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  • $\begingroup$ having said this...is there any indication that traditional pre-pharma potion purveyors ever specified quantity of the finished product? In the movies, potions are always seen brewing in large cauldrons, but then dispensed in quantiles that fit the plot, a few drops in someone's tea, perhaps. Did IRL witches every say, finish this gallon jug in equal daily quaffs over the course of a month? $\endgroup$
    – CCTO
    Dec 30, 2021 at 20:13
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Potions are alcoholic.

Potions are tinctures because they need to be, for solubility reasons. It is difficult to encapsulate a tincture in an edible capsule - the ethanol makes its way out of the gelatin capsule. Capsules usually contain dry ingredients or ingredients in an oil base. Even plastic containers struggle to contain ethanol.

For tinctures it is going to stay glass.

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It's simply not possible by the Law of Similarity. Like produces like. A small, insignificant pill has a small, insignificant effect.

Besides, in a culture where potions are commonplace, taking a potion is no more shameful than popping a pill. Bulk is an issue, but perhaps a bag of holding can be devised.

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Magic is not amenable to mundane chemistry.

A pill or tablet takes the active compound(s) with expicients to simplify handling and to assure a consistent dosage. That's the result of a modern, scientific world view, and in a magical world it works for those who believe in it. Just as homeopathy sometimes works for those who believe, even if scientists would say that people are ingesting pure water.

So if the potion-based pill doesn't contain a spoonful eye of newt, it won't work. And if it does, it is not a little pill any more. It is a digestible container for the original potion. For a certain volume, a flask is more convenient.

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  • $\begingroup$ +1 agree, our answers have some common grounds.. the gap between the witches medical tradition and "pharma" would be huge.. $\endgroup$
    – Goodies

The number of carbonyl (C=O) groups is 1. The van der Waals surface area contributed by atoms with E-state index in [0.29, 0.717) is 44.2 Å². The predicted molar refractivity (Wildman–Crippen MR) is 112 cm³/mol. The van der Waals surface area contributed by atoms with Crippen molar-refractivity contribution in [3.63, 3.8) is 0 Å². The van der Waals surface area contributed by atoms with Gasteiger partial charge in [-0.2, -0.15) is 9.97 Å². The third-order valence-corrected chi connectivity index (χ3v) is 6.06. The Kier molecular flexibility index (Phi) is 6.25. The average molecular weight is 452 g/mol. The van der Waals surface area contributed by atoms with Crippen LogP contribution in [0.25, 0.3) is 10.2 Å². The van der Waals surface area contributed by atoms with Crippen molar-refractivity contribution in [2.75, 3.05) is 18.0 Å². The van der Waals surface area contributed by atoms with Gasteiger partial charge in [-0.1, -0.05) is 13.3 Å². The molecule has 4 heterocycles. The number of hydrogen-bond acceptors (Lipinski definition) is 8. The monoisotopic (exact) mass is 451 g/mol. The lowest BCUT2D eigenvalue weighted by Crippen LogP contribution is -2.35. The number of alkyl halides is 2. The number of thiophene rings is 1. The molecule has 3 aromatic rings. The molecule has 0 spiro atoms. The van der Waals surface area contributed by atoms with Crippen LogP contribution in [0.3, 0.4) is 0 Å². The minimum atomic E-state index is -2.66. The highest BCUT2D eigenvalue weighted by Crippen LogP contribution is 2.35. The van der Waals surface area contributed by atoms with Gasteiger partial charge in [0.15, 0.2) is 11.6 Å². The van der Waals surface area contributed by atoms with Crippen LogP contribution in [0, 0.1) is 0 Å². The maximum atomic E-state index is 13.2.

Dec 27, 2021 at 22:59
  • $\begingroup$ Yeah, don't drink the distilled water at a homeopathy conference. Likely to die from the reverse toxicity - more dilute is more potent, and infinitely dilute..... Yeahhhhhh! :) hehee $\endgroup$
    – Stilez
    Dec 29, 2021 at 7:14
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Pills have much shorter shelf life than equivalent potions.

The liquid components of potions act as a buffer to reduce the thaumaturgic dissipation of the potion's magic. The pills, since they encapsulate all the effects of the potion into a small space, also have a much higher thaumaturgic energy density than a potion, which makes the dissipation problems even worse. Adding the necessary stabilizers to pills to lower the dissipation to acceptable levels is possible but adds too much to the cost to make them practical to sell to the average consumer.

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This is one of the first things that Witch Apprentices learn.

Human Medicines have to be Water Magic as Humans are 98% water, therefore these medicines have to be in Liquid Form (ie potions). Dry crumbly pills work great for Trolls and other creatures of Earth, while gaseous concoctions are needed to cure Fairies and other WindSprites. Similarly Dragons and other creatures of Fire Magic need enchanted Flames to cure them.

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    $\begingroup$ FYI: the human body is not 98% water. We are about 75% water at birth, 65-70% water during childhood and only 50-60% water by the time we reach adulthood. $\endgroup$
    – Nosajimiki
    Dec 28, 2021 at 22:30
  • $\begingroup$ @Nosajimiki - in the Real World, you are correct, but I wanted to exaggerate somewhat to make it more of a difference in this scenario $\endgroup$
    – Dragonel
    Dec 29, 2021 at 14:05
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The law will prohibit it.

It is more or less what happened with LSD

Sandoz Laboratories introduced LSD as a psychiatric drug in 1947 and marketed LSD as a psychiatric panacea, hailing it "as a cure for everything from schizophrenia to criminal behavior, 'sexual perversions,' and alcoholism." The abbreviation "LSD" is from the German "Lysergsäurediethylamid". [...] On October 24, 1968, possession of LSD was made illegal in the United States. The last FDA approved study of LSD in patients ended in 1980, while a study in healthy volunteers was made in the late 1980s. Legally approved and regulated psychiatric use of LSD continued in Switzerland until 1993